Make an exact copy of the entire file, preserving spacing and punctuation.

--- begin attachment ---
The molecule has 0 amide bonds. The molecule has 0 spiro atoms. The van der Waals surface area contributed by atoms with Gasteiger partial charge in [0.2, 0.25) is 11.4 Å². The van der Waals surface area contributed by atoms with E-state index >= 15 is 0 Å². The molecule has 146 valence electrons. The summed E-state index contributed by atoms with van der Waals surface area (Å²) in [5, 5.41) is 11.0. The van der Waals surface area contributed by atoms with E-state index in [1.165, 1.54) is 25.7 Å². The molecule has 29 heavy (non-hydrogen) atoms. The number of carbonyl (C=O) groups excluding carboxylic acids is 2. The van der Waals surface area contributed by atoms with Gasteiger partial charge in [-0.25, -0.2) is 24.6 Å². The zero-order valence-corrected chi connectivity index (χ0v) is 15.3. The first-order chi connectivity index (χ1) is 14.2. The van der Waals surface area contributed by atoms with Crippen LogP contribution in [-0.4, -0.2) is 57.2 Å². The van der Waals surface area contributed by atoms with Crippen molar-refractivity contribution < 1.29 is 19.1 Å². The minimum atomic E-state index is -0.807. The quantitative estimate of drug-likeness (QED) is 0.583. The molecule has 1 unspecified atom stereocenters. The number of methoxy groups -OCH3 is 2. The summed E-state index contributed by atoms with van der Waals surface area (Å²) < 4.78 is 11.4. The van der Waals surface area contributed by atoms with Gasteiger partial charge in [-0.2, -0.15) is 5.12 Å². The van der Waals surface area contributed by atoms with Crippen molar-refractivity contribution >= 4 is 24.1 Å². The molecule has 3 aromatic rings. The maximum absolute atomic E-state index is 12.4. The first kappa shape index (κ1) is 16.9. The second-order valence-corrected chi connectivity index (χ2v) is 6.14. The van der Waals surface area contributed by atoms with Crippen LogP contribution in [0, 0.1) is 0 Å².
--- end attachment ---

The molecule has 0 amide bonds. The molecule has 0 spiro atoms. The van der Waals surface area contributed by atoms with Gasteiger partial charge in [0.2, 0.25) is 11.4 Å². The van der Waals surface area contributed by atoms with E-state index >= 15 is 0 Å². The molecule has 146 valence electrons. The summed E-state index contributed by atoms with van der Waals surface area (Å²) in [5, 5.41) is 11.0. The van der Waals surface area contributed by atoms with E-state index in [1.165, 1.54) is 25.7 Å². The molecule has 29 heavy (non-hydrogen) atoms. The number of carbonyl (C=O) groups excluding carboxylic acids is 2. The van der Waals surface area contributed by atoms with Gasteiger partial charge in [-0.25, -0.2) is 24.6 Å². The zero-order valence-corrected chi connectivity index (χ0v) is 15.3. The first-order chi connectivity index (χ1) is 14.2. The van der Waals surface area contributed by atoms with Crippen LogP contribution in [-0.4, -0.2) is 57.2 Å². The van der Waals surface area contributed by atoms with Crippen molar-refractivity contribution < 1.29 is 19.1 Å². The minimum atomic E-state index is -0.807. The quantitative estimate of drug-likeness (QED) is 0.583. The molecule has 1 unspecified atom stereocenters. The number of methoxy groups -OCH3 is 2. The summed E-state index contributed by atoms with van der Waals surface area (Å²) < 4.78 is 11.4. The van der Waals surface area contributed by atoms with Gasteiger partial charge in [-0.2, -0.15) is 5.12 Å². The van der Waals surface area contributed by atoms with Crippen molar-refractivity contribution >= 4 is 24.1 Å². The molecule has 3 aromatic rings. The maximum absolute atomic E-state index is 12.4. The first kappa shape index (κ1) is 16.9. The second-order valence-corrected chi connectivity index (χ2v) is 6.14. The van der Waals surface area contributed by atoms with Crippen LogP contribution in [0, 0.1) is 0 Å².